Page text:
On this day in 1817, Confederate General Lewis Armistead is born in New Bern, North Carolina. Armistead is best known for leading Pickett’s Charge at the 1863 Battle of Gettysburg, Pennsylvania,where he was mortally wounded.
Armistead’s father, Walker Keith Armistead, and his five uncles served in the military during the War of 1812. One of them, George Armistead, commanded Fort McHenry at Baltimore during the British bombardment, an eventthatinspired America’s national anthem, “The Star-Spangled Banner.” Lewis Armistead entered West Point in 1834 but did not graduate due to poor grades, although some sources indicate that the reason was a fight with another cadet, Jubal Early, who was later a comrade in the Army of Northern Virginia.
Despite not graduating from West Point, Armistead joined the military as a second lieutenant and fought in the Seminole War in Florida. Later, he was cited for heroism three times in the Mexican War (1846-48). During the 1850s, he served on the frontier and developed a friendship with another officer, Pennsylvanian Winfield Scott Hancock. When the Civil War broke out,Armistead resigned his commission to fight with the Confederates.
At the beginning of the war, Armistead commanded the 57th Virginia Infantry,and by April 1862 he was a brigadier general. He fought during the Seven Days Battles in June and July 1862, but played only minor roles at Antietam, Fredericksburg, and Chancellorsville. On July 3, 1863, he led a brigade in George Pickett’s division during the climactic charge at Gettysburg. Armistead’s men attacked Hancock’s corps at the center of the Union line on Cemetery Ridge. Armistead crossed the wall that protected the Federal cannon, representing the so-called high-water mark of the Confederacy. He fell wounded there, and the attack stalled. Armistead was found by Union Captain Henry Bingham, an aide to Hancock, and Armistead told him: “Say to General Hancock for me that I have done him and done you all an injury which I shall regret the longest day that I live.”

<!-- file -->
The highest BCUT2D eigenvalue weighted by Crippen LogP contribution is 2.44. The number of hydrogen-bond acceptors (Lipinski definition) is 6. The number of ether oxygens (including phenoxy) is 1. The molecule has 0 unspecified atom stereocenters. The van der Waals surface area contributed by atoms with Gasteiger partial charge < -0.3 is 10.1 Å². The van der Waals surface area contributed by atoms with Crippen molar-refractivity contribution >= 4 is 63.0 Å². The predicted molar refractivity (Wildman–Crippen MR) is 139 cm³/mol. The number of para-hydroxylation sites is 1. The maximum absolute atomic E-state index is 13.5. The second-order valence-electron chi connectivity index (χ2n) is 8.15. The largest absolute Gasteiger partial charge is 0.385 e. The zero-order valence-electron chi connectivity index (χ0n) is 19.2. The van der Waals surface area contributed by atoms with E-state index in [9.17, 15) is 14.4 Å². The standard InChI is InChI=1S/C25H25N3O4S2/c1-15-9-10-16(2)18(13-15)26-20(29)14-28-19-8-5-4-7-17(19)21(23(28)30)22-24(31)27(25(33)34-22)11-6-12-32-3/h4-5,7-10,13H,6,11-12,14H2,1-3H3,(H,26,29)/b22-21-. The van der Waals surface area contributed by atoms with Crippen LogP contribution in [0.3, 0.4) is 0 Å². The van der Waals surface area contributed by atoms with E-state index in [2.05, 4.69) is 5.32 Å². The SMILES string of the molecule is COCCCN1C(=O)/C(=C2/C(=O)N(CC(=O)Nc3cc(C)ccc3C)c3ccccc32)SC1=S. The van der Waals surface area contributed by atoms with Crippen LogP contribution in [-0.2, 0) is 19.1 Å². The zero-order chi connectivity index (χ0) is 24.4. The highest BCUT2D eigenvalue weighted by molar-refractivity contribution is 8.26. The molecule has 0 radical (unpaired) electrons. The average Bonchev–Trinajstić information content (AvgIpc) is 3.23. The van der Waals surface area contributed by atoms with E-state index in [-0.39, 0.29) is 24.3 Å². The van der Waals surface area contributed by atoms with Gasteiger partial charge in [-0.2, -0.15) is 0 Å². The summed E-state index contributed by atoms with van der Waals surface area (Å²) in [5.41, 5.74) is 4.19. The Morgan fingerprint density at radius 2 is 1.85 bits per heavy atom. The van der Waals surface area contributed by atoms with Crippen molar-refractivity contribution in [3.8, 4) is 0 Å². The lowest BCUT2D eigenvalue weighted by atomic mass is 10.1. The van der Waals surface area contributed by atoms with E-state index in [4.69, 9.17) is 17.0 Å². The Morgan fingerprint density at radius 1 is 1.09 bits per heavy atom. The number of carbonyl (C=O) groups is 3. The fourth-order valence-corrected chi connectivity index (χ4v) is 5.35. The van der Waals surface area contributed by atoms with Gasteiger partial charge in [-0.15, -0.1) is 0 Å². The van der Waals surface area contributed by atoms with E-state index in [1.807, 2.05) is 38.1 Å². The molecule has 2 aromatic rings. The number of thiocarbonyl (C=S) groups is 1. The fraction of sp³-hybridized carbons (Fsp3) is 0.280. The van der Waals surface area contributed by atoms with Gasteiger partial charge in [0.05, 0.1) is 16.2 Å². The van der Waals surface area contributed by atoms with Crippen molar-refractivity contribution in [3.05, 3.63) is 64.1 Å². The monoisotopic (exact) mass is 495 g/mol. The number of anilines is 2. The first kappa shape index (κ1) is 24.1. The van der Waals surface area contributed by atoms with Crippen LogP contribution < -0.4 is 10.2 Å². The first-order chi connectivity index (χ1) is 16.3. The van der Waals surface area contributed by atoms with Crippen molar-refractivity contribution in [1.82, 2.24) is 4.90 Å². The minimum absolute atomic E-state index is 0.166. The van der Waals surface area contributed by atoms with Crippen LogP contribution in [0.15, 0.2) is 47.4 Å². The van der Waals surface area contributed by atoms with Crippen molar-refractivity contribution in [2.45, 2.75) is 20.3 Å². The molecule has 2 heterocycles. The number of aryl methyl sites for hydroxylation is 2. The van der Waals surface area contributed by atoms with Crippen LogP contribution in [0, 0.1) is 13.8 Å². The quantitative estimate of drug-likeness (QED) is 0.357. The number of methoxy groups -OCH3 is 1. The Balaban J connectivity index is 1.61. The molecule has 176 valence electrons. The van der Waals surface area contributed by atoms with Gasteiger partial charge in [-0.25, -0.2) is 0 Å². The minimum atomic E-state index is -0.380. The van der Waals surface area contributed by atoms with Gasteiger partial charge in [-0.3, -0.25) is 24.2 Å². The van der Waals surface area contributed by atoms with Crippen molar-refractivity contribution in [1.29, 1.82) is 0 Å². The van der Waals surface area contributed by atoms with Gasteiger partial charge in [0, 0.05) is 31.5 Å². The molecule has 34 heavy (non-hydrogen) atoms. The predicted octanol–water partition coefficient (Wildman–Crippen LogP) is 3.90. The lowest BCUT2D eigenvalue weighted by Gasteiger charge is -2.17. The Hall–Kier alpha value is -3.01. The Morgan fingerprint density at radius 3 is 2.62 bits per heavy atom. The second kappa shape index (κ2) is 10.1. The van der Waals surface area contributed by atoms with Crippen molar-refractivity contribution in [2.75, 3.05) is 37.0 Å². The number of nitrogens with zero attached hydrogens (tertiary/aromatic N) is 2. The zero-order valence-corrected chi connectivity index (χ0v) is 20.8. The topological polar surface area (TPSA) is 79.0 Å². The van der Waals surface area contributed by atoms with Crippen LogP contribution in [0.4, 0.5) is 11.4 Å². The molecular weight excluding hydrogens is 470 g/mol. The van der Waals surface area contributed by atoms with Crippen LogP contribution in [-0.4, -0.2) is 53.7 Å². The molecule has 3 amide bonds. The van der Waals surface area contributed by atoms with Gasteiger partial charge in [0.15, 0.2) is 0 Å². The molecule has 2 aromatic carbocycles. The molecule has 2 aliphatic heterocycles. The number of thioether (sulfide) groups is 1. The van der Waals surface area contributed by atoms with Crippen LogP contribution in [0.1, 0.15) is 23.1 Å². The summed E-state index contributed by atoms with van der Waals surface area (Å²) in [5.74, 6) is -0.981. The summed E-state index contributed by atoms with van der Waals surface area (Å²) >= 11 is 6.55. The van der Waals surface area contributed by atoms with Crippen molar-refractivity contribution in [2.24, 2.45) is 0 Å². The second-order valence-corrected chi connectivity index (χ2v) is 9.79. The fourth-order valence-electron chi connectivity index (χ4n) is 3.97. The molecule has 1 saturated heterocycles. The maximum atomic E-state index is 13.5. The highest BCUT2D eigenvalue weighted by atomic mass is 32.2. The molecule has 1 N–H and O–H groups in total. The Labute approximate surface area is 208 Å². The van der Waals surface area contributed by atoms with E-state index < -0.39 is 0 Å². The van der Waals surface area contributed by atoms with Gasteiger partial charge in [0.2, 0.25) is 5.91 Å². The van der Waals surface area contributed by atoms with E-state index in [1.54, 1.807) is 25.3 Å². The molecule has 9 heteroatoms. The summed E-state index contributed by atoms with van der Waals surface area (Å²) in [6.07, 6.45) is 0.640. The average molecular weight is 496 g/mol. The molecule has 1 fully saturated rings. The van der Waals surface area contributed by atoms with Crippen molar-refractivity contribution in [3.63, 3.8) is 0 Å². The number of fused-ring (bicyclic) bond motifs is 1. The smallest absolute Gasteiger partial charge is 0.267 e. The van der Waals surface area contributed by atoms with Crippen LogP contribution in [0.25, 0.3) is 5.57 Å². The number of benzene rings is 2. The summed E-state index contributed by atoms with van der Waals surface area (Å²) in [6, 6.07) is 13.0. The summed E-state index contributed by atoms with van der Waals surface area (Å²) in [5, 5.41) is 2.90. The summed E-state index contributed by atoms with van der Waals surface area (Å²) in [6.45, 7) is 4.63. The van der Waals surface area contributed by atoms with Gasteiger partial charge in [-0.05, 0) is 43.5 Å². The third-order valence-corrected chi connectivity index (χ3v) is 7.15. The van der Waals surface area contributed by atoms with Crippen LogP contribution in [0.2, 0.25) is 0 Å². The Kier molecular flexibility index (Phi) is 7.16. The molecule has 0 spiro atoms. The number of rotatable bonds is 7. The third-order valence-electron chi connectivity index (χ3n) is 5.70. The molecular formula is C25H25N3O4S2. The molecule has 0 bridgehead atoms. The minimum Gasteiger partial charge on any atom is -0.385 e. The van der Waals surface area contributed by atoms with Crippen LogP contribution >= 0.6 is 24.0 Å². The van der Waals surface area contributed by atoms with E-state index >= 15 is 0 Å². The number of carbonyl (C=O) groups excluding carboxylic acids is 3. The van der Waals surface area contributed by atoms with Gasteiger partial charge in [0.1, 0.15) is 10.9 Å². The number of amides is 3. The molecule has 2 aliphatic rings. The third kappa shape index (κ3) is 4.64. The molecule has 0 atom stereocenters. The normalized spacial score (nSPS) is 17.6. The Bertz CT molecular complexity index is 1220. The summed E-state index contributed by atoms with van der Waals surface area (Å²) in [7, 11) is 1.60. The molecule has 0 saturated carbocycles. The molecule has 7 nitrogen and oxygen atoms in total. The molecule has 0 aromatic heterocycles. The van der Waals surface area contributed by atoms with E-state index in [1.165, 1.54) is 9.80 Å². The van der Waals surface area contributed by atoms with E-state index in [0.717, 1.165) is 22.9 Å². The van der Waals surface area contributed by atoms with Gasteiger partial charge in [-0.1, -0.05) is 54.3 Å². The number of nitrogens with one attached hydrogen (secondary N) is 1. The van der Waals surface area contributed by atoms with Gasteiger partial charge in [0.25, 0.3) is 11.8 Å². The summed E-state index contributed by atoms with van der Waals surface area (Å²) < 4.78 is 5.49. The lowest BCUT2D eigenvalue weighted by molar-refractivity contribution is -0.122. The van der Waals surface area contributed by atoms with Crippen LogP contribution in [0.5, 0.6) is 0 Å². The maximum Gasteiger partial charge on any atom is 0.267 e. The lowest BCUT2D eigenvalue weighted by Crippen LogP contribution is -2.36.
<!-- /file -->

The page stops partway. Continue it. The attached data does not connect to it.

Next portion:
Armistead lingered for two days, andrequested that his personal effects be given to Hancock, who was also seriously wounded that day. Armistead was buried in a family plot at St. Paul’s Church in Baltimore, Maryland.